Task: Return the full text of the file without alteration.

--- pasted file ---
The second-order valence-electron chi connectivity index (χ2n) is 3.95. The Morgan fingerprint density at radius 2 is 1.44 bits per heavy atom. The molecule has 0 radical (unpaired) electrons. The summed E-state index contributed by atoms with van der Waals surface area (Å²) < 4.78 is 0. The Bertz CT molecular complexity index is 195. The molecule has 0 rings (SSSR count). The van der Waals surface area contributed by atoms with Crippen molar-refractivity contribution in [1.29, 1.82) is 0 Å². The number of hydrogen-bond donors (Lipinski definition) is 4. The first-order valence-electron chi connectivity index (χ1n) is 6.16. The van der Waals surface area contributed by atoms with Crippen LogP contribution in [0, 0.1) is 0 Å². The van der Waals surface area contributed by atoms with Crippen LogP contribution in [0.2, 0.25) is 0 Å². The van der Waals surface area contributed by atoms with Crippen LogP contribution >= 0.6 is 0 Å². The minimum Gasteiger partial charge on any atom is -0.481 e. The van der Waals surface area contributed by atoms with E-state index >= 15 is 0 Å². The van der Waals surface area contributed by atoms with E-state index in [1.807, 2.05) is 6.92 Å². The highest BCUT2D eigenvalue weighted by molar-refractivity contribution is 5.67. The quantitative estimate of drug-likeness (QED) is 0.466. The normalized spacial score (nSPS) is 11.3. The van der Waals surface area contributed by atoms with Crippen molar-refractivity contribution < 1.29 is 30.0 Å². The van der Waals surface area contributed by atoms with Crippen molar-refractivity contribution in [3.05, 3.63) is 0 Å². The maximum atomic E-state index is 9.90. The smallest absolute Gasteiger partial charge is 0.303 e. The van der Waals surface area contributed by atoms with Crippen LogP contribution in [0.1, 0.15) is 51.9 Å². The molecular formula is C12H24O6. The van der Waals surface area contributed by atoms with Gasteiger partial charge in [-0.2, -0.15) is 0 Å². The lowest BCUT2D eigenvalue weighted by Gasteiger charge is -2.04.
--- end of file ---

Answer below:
The second-order valence-electron chi connectivity index (χ2n) is 3.95. The Morgan fingerprint density at radius 2 is 1.44 bits per heavy atom. The molecule has 0 radical (unpaired) electrons. The summed E-state index contributed by atoms with van der Waals surface area (Å²) < 4.78 is 0. The Bertz CT molecular complexity index is 195. The molecule has 0 rings (SSSR count). The van der Waals surface area contributed by atoms with Crippen molar-refractivity contribution in [1.29, 1.82) is 0 Å². The number of hydrogen-bond donors (Lipinski definition) is 4. The first-order valence-electron chi connectivity index (χ1n) is 6.16. The van der Waals surface area contributed by atoms with Crippen LogP contribution in [0, 0.1) is 0 Å². The van der Waals surface area contributed by atoms with Crippen LogP contribution in [0.2, 0.25) is 0 Å². The van der Waals surface area contributed by atoms with Crippen LogP contribution >= 0.6 is 0 Å². The minimum Gasteiger partial charge on any atom is -0.481 e. The van der Waals surface area contributed by atoms with E-state index >= 15 is 0 Å². The van der Waals surface area contributed by atoms with E-state index in [1.807, 2.05) is 6.92 Å². The highest BCUT2D eigenvalue weighted by molar-refractivity contribution is 5.67. The quantitative estimate of drug-likeness (QED) is 0.466. The normalized spacial score (nSPS) is 11.3. The van der Waals surface area contributed by atoms with Crippen molar-refractivity contribution < 1.29 is 30.0 Å². The van der Waals surface area contributed by atoms with Crippen molar-refractivity contribution in [3.05, 3.63) is 0 Å². The maximum atomic E-state index is 9.90. The smallest absolute Gasteiger partial charge is 0.303 e. The van der Waals surface area contributed by atoms with Crippen LogP contribution in [0.1, 0.15) is 51.9 Å². The molecular formula is C12H24O6. The van der Waals surface area contributed by atoms with Gasteiger partial charge in [-0.2, -0.15) is 0 Å². The lowest BCUT2D eigenvalue weighted by Gasteiger charge is -2.04.